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Iraq Report: January 7, 2005


7 January 2005, Volume 8, Number 1
INSIDE IRAQ
IS INSURGENT VIOLENCE HAVING DESIRED EFFECT ON IRAQI ELECTIONS? Militants killed Baghdad Governor Ali Radi al-Haydari in an early-morning attack outside his home in the Iraqi capital on 4 January. The incident marks the most senior assassination since the death in May of Governing Council President Abd al-Zahra Uthman Muhammad and should be seen within the context of the recent surge in violence ahead of national and provincial elections slated for 30 January.

The White House condemned the al-Haydari killing later the same day and insisted that Iraqi elections will go ahead as scheduled. But there is evidence that the campaign by insurgents to thwart elections might be having some effect.

Kurdistan Satellite television reported on 3 January that the Kurdish and Iraqi parliaments will call on the Council of Ministers and the president to postpone the elections due to the unfavorable conditions in the country. That request is due to be made at the interim National Assembly's next meeting in Baghdad, the station reported. Meanwhile, interim Defense Minister Hazim al-Sha'lan proposed in Cairo on 3 January that national elections be postponed by a few weeks in order to allow Sunnis to organize should they agree to participate in elections. It is unclear whether al-Sha'lan's proposal was an official proposal floated by the interim government or a personal one. For now, there is no official word on whether a delay will take place.

Al-Haydari rose to prominence in the Iraqi capital following the U.S.-led ouster of Saddam Hussein's regime. Born in Baghdad in 1958, al-Haydari, a Shi'ite independent not affiliated with any political party, was a mechanical engineer. He joined the Al-Adl neighborhood council in the months after the war and later joined the Al-Mansur neighborhood council. In July 2003, al-Haydari became a member of the Baghdad Municipality. He was later appointed general director of the financing department at the Education Ministry; in June 2004 he was appointed governor of Baghdad, where he oversaw numerous reconstruction projects.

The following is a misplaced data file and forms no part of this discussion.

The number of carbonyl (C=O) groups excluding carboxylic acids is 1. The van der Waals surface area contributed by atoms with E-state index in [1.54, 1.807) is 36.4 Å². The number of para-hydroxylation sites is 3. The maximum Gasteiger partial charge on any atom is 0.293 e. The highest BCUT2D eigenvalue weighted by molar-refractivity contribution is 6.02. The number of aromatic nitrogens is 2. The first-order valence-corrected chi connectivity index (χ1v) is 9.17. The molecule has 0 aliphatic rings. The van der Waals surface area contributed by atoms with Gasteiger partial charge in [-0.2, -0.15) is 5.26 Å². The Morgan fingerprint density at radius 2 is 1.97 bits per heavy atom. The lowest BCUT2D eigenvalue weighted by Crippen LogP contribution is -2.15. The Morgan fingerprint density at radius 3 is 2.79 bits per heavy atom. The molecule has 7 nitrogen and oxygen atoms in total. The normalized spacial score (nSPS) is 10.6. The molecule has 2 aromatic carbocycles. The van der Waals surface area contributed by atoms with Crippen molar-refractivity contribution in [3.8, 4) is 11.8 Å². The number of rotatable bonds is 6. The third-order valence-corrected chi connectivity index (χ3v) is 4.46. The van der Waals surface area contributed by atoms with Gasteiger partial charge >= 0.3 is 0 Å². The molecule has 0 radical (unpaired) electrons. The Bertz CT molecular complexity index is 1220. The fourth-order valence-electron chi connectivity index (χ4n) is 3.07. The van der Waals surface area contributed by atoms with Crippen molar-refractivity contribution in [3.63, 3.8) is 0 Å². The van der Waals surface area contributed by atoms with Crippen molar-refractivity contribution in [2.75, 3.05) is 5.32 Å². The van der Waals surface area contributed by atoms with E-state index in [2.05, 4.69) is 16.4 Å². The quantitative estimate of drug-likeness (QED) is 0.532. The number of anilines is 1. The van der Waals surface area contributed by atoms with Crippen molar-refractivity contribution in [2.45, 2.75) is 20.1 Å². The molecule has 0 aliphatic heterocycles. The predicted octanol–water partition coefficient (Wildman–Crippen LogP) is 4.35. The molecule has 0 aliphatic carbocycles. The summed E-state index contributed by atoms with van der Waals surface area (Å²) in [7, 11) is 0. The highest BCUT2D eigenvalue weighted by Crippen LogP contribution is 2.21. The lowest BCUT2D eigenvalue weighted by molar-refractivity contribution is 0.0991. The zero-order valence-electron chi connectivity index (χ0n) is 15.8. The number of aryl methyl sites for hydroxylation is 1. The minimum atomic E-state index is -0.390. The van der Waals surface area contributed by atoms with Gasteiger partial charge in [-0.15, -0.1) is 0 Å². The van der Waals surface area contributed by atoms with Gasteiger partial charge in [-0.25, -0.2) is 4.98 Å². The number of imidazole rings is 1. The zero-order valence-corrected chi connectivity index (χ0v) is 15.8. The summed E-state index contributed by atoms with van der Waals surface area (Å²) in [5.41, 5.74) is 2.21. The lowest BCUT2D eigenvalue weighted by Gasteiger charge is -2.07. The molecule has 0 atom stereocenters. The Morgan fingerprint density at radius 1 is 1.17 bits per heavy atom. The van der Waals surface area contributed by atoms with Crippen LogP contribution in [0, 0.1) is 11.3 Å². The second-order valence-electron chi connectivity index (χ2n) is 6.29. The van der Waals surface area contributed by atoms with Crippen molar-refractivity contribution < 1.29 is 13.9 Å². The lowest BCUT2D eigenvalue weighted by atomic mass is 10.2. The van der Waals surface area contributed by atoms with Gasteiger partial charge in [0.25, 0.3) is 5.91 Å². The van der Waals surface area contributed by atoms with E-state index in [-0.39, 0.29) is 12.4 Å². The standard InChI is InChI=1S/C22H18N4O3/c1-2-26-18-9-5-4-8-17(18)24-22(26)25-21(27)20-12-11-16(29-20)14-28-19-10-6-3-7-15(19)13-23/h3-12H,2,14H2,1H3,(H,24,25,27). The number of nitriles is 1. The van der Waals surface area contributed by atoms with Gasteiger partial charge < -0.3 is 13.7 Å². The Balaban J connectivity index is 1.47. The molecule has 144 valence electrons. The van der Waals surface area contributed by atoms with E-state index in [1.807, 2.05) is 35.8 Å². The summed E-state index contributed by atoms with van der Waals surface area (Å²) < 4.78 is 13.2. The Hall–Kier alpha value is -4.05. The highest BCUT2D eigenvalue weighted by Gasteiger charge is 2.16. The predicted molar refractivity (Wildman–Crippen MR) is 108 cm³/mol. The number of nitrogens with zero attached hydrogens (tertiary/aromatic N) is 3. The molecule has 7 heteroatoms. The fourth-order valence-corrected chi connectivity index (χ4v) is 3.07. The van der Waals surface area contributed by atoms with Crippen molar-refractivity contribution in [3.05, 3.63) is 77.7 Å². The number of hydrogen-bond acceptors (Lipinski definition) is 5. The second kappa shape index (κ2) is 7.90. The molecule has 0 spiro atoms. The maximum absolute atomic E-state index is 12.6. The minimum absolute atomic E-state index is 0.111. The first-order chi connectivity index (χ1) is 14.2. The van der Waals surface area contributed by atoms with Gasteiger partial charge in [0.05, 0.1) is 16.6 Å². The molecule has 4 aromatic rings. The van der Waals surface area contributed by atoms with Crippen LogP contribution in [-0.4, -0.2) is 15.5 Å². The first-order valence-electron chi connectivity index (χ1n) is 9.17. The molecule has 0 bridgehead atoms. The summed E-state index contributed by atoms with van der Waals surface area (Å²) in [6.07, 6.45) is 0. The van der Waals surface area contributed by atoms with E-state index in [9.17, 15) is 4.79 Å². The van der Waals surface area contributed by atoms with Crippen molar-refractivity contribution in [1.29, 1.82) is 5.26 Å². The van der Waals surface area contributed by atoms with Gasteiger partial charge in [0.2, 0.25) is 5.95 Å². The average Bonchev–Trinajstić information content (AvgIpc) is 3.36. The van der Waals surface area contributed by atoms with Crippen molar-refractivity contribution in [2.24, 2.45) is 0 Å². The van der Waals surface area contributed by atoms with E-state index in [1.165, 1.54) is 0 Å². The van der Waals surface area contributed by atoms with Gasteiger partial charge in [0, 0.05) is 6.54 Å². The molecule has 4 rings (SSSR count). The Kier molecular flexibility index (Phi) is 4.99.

Al-Haydari escaped at least one previous attempt on his life, in September 2004.

Al-Haydari's assassination is the latest episode in an atmosphere of heightened violence in the period ahead of elections later this month. A militant detonated a tanker truck laden with explosives outside the Green Zone in Baghdad on 4 January, killing at least 10 and wounding some 60 people, Interior Ministry officials said. The attack followed a string of attacks across the country one day earlier that included three car bombings and a roadside attack that claimed the lives of at least 16 people. In one of the attacks, militants strapped a booby-trapped bomb onto a decapitated body and detonated it as police approached to investigate the corpse.

The attack on al-Haydari is also just one of several attacks in recent months targeting national figures and politicians, including a recent attack targeting leading Shi'ite politician Abd al-Aziz al-Hakim and, more recently, the 3 January attack on the headquarters of interim Prime Minister Iyad Allawi's political party in Baghdad.

The goal of the insurgents appears to be twofold. First, insurgents want to send a message to government officials and politicians that no one can escape their reach. Second, the attacks are aimed at intimidating the general population in order to prevent people from heading to the polls. A poor voter turnout would presumably be interpreted as indicating illegitimate elections. Militants are exerting maximum effort to prevent successful elections.

In a joint statement issued on 30 December, three militant groups threatened attacks against Iraqis who participate in the elections, "Al-Hayat" reported on 31 December. The statement said the elections are "designed to promote acceptance of atheism and the atheist laws articulated by the crusaders, isolate our great religion from the reality of life, and offer secularism as an alternative." The militant groups Ansar Al-Sunnah Army, the Islamic Army in Iraq, and the Mujahedin Army have continuously targeted Iraqi civilians and security forces over the past year and a half. The statement also called the elections a "comedy proposed by the enemy to impose so-called legitimacy on the new government that serves the crusaders and implements their plans. Efforts to ensure the success of these elections and participation in them would be the biggest gift to the United States, the enemy of Islam and the Satan of this age," the statement added. (Kathleen Ridolfo)

COMMISSION STAFF RESIGNING UNDER THREAT. Members of the Iraqi Election Commission have reportedly been resigning in large numbers in recent weeks under the threat of attack by militants, according to Iraqi and other Arab media reports.

Earlier this week, militants in Ba'qubah kidnapped the head of a polling station in the city, located about 65 kilometers north of Baghdad, warning Ahmad Sulayman Wahhab not to participate in the 30 January elections, Al-Arabiyah television reported on 5 January. The news channel said that gunmen have also distributed leaflets throughout the city warning citizens against promoting or participating in the election process in the city.